Solid Waste Advisory Committee Meeting Summary
October 26, 2006
Municipal Mandatory Recycling Enforcement
Jennifer Almeida, Recycling Coordinator for the Town of Chelmsford, presented an overview of
Chelmsford’s mandatory recycling program, which began in January 2006. Like many cities and
towns, Chelmsford was faced with increased waste generation and flat recycling participation
levels, resulting in increased waste disposal costs. After considering Pay –As-You-Throw,
Chelmsford decided to pursue a mandatory recycling program. Through this program, which is
based on North Andover’s program, Chelmsford’s hauler will not collect visible recyclables set
out with trash.
The program was developed with a grant from MassDEP, including technical assistance from the
MassDEP regional Municipal Assistance Coordinator. The town passed a mandatory recycling
bylaw in fall 2005; conducted a comprehensive outreach effort to inform all sectors of the new
rules and collection changes; and implemented the program effective January 30, 2006.
Outreach and assistance included press releases, local cable access television announcements,
mailing a town-wide tax bill insert, highlighting mandatory recycling in the town’s Community
Newsletter, and conducting focused outreach to multi-family housing owners and managers and
schools and municipal buildings. Other unique outreach efforts included an arrangement with
the local Boy Scouts to help disabled or elderly residents prepare and move recyclables to the
It was noted that it is important to ensure that the municipality’s contracted hauler is aware of the
new requirements and prepared to implement them. In Chelmsford, despite initial
communications from the Town, the hauler continued to collect recyclables with trash initially,
until the Town used contract provisions to fine the hauler.
Through the first nine months, Chelmsford’s disposal tonnage dropped by nearly nine percent,
while recycling tonnage increased by an average of 26 percent. These changes have already
saved the town $73,000 in disposal fees and total first year savings are expected to be over
$100,000. Chelmsford has seen a substantial increase in recycling, with an estimated 75 percent
of households participating and increased requests for additional recycling bins. It was noted
that if a town is unable to implement Pay-As-You-Throw, mandatory recycling may be the best
alternative to increase recycling and reduce disposal.
Waste Ban Enforcement and Department Approved Recycling Programs (DARP)
Steve Long and Brooke Nash of MassDEP gave a presentation on MassDEP waste ban hauler
and generator enforcement and the Department Approved Recycling Program (DARP) program
for cities and towns. This presentation emphasized the connections among mandatory recycling
implemented at the local level, statewide DARP criteria, and waste ban enforcement against
haulers and generators and highlighted how these approaches are a central component of
MassDEP’s efforts to reduce waste and increase recycling in Massachusetts. This presentation is
posted on the SWAC web page with this meeting summary. For questions about waste ban
hauler and generator enforcement, please contact Stephen.email@example.com. For questions
about the DARP program, please contact John Crisley at firstname.lastname@example.org.
Municipal Waste Reduction Grants
o MassDEP has announced two rounds of municipal waste reduction grants. The
first round included 10 technical assistance grants valued at $69,000. The second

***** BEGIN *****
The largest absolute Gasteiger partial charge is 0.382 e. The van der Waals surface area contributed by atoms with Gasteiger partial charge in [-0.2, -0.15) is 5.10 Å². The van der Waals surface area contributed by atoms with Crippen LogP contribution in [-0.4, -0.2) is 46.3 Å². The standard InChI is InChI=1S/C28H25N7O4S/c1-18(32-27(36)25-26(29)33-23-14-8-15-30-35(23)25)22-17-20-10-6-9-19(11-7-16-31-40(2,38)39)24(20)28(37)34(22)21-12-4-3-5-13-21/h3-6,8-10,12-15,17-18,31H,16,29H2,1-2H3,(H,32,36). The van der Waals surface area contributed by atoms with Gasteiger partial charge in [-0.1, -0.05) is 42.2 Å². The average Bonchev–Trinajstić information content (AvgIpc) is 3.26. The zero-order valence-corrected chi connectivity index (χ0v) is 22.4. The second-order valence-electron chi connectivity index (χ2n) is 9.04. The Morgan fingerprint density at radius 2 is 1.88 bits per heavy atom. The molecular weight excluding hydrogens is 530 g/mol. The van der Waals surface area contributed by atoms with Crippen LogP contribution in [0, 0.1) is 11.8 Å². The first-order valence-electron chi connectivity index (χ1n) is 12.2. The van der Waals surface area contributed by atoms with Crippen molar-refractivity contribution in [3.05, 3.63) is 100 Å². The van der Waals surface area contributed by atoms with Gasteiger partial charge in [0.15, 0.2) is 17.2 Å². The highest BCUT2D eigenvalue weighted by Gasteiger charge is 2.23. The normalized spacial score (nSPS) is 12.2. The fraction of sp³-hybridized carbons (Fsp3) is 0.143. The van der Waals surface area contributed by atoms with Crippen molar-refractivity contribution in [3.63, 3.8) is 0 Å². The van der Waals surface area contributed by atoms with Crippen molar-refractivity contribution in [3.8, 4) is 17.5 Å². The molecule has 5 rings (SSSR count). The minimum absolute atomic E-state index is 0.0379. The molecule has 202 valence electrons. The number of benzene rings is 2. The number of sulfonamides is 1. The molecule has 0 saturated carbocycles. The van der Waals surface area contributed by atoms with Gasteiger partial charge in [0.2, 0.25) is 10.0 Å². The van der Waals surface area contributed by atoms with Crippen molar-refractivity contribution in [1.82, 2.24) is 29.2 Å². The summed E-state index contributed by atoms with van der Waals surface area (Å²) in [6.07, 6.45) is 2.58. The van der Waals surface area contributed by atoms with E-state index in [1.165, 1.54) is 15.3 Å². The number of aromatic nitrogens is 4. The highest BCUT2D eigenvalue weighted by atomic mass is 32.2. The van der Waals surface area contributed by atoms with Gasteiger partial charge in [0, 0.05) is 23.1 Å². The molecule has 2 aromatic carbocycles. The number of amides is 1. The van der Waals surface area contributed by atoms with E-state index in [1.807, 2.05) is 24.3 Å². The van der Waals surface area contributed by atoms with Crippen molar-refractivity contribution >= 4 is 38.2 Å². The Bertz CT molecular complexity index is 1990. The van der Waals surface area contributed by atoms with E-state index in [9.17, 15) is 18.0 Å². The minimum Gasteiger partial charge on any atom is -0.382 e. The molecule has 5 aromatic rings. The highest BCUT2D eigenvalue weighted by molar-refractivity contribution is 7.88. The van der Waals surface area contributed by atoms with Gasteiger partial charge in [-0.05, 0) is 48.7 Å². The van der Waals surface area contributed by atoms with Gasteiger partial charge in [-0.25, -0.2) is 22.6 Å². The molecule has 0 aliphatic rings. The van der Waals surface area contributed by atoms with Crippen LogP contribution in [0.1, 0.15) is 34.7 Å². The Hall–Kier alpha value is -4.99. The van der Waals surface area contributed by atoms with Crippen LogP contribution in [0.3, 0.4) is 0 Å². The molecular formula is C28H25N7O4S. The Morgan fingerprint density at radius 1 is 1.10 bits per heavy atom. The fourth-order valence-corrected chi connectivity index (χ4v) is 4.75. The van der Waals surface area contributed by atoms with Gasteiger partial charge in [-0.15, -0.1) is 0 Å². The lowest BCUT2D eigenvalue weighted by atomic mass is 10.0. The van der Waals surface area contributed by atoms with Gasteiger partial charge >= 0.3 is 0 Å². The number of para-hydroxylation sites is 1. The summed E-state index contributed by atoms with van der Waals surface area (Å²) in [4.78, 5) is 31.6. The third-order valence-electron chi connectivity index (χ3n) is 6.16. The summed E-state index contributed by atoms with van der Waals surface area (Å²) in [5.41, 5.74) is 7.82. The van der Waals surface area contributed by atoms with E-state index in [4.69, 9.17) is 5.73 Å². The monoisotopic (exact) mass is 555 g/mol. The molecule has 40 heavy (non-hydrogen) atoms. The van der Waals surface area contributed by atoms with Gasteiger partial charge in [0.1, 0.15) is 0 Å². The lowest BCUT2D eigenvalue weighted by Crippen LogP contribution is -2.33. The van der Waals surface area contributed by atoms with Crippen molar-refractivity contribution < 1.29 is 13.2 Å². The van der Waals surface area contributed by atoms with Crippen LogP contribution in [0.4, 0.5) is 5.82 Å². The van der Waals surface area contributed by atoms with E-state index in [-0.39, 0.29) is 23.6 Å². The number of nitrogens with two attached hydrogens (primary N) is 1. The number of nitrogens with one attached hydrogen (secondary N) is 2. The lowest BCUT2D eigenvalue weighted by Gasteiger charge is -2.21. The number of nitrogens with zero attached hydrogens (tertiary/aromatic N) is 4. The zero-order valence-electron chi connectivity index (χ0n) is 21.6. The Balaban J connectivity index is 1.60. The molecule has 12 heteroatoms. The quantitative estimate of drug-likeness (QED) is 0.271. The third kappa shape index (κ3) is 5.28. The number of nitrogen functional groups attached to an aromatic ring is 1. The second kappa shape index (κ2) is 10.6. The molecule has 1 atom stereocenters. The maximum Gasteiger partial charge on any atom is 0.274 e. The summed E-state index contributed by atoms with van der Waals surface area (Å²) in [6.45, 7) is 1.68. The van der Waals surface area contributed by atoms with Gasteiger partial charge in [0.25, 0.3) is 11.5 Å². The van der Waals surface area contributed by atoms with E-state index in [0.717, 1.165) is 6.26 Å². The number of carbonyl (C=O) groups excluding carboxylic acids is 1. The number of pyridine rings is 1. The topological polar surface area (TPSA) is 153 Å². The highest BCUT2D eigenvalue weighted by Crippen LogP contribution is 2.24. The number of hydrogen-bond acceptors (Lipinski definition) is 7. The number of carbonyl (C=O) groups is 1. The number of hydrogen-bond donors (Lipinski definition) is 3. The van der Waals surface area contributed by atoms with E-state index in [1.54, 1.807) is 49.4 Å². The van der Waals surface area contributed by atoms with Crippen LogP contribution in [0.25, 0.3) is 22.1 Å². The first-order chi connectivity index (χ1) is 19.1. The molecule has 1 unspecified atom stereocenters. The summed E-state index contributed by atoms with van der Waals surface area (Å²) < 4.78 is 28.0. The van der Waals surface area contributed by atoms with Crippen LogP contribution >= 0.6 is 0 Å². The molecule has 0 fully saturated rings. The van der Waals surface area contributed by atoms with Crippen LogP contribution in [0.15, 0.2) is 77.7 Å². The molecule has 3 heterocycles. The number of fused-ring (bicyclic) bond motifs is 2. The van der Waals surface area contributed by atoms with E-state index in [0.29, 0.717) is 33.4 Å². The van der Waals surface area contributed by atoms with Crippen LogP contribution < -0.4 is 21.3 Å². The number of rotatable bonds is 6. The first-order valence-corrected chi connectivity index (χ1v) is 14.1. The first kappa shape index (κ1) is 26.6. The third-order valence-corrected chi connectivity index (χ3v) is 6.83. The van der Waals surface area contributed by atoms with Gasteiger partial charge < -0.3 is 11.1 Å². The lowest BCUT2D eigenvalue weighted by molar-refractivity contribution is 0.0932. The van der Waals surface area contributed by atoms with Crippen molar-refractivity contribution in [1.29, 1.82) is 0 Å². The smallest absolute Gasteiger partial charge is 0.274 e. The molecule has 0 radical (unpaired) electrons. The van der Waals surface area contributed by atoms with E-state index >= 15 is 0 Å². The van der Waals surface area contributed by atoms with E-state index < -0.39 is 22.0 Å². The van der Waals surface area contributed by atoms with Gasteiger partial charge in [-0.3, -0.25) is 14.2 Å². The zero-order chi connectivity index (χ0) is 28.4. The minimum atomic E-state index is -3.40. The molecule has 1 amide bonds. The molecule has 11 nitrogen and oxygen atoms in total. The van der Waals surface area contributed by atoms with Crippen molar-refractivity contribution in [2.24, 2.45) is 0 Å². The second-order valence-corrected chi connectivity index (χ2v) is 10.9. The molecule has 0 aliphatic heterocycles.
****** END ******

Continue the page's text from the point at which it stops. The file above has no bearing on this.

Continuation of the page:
round includes technical assistance grants and school chemical management
grants to 30 municipalities with a value of more than $100,000. These grants
provide assistance to develop Pay-As-You-Throw (PAYT) programs, implement
mandatory recycling, establish a new curbside recycling program, improve
recycling center operations, and implement campaigns to get more paper out of
the waste stream.
Recycling Industry Reimbursement Credit Grants
o MassDEP has distributed application materials for the Recycling Industry
Reimbursement Credit (RIRC) grant program and posted these on the MassDEP
web site at http://www.mass.gov/dep/recycle/recawgr.htm. The application
deadline is November 9, 2006. RIRC provides grants (up to $150K for food
waste and $50K for other targeted materials) to recycling processors and
manufacturers to help purchase capital equipment, and conduct pilot projects and
materials testing. Target materials include:
food waste/residuals (residential and/or commercially generated, such as
supermarkets, restaurants and food processors);
construction and demolition debris: asphalt roofing shingles, wood,
gypsum wallboard, carpet, paint, used building products/components
(windows, countertops, sinks, etc.); and,
commingled and other materials: mixed glass (commingled amber, clear
and green container glass; non-container glass), mixed rigid plastics
(commingled #s 3 through 7); agricultural plastics (film and bags), street
sweepings and/or catch basin cleanings, and mattresses.
For more information, please contact Steve Long at Stephen.email@example.com.
o MassDEP is working with The Environmental Business Council and other
organizations including the Massachusetts Chapter of SWANA, Construction
Materials Recycling Association, Associated General Contractors, Boston Society
of Architects and National Solid Waste Management Association to plan a
Summit on C&D Debris Management. The Summit is scheduled for the morning
of January 25, 2007 in Burlington.
o The Summit will be modeled after MassDEP’s successful Organics Summit and
will focus on building links among different groups, particularly between C&D
processors and C&D contractors, to increase C&D recycling and waste reduction.
o The 7th Organics Summit is scheduled for March 6, 2007 in Marlborough.
2005 Solid Waste and Waste Reduction Data
o MassDEP is currently working on draft 2005 solid waste and waste reduction data
and expects to hold a Data Subcommittee meeting in November or December to
review the draft data. Absent significant issues, revised data will be presented at
the next SWAC meeting in January. If you are interested in participating in this
Data Subcommittee review of the data, please contact Alissa Bilfield at
Disaster Debris Planning